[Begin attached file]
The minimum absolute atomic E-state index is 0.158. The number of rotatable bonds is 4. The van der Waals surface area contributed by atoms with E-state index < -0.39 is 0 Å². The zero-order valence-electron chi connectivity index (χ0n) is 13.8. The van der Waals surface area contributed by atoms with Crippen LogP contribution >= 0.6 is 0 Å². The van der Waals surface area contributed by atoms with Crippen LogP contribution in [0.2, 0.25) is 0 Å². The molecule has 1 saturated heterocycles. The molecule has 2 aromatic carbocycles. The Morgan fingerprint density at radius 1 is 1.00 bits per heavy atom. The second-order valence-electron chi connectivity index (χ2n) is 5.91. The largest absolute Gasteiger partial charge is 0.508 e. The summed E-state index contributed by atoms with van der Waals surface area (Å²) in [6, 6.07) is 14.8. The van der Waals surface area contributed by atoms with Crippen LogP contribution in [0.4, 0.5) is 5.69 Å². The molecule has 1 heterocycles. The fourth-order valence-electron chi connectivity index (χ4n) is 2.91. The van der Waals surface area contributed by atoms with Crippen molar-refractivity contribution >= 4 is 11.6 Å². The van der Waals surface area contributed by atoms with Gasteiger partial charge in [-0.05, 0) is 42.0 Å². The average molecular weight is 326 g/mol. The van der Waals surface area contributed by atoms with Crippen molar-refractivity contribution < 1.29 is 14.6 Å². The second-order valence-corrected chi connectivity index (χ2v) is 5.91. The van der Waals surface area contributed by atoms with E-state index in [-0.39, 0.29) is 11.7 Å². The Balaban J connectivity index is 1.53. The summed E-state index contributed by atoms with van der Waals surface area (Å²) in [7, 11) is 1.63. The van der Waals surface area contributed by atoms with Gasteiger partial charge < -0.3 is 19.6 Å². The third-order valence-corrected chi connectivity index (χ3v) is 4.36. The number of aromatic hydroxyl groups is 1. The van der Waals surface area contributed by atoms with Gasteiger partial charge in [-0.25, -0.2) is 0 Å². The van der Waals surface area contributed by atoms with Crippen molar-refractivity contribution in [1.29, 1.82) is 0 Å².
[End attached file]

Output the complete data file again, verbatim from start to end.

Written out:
The minimum absolute atomic E-state index is 0.158. The number of rotatable bonds is 4. The van der Waals surface area contributed by atoms with E-state index < -0.39 is 0 Å². The zero-order valence-electron chi connectivity index (χ0n) is 13.8. The van der Waals surface area contributed by atoms with Crippen LogP contribution >= 0.6 is 0 Å². The van der Waals surface area contributed by atoms with Crippen LogP contribution in [0.2, 0.25) is 0 Å². The molecule has 1 saturated heterocycles. The molecule has 2 aromatic carbocycles. The Morgan fingerprint density at radius 1 is 1.00 bits per heavy atom. The second-order valence-electron chi connectivity index (χ2n) is 5.91. The largest absolute Gasteiger partial charge is 0.508 e. The summed E-state index contributed by atoms with van der Waals surface area (Å²) in [6, 6.07) is 14.8. The van der Waals surface area contributed by atoms with Crippen LogP contribution in [0.4, 0.5) is 5.69 Å². The molecule has 1 heterocycles. The fourth-order valence-electron chi connectivity index (χ4n) is 2.91. The van der Waals surface area contributed by atoms with Crippen molar-refractivity contribution >= 4 is 11.6 Å². The van der Waals surface area contributed by atoms with Gasteiger partial charge in [-0.05, 0) is 42.0 Å². The average molecular weight is 326 g/mol. The van der Waals surface area contributed by atoms with Crippen molar-refractivity contribution < 1.29 is 14.6 Å². The second-order valence-corrected chi connectivity index (χ2v) is 5.91. The van der Waals surface area contributed by atoms with E-state index in [-0.39, 0.29) is 11.7 Å². The Balaban J connectivity index is 1.53. The summed E-state index contributed by atoms with van der Waals surface area (Å²) in [7, 11) is 1.63. The van der Waals surface area contributed by atoms with Gasteiger partial charge < -0.3 is 19.6 Å². The third-order valence-corrected chi connectivity index (χ3v) is 4.36. The number of aromatic hydroxyl groups is 1. The van der Waals surface area contributed by atoms with Gasteiger partial charge in [-0.25, -0.2) is 0 Å². The van der Waals surface area contributed by atoms with Crippen molar-refractivity contribution in [1.29, 1.82) is 0 Å².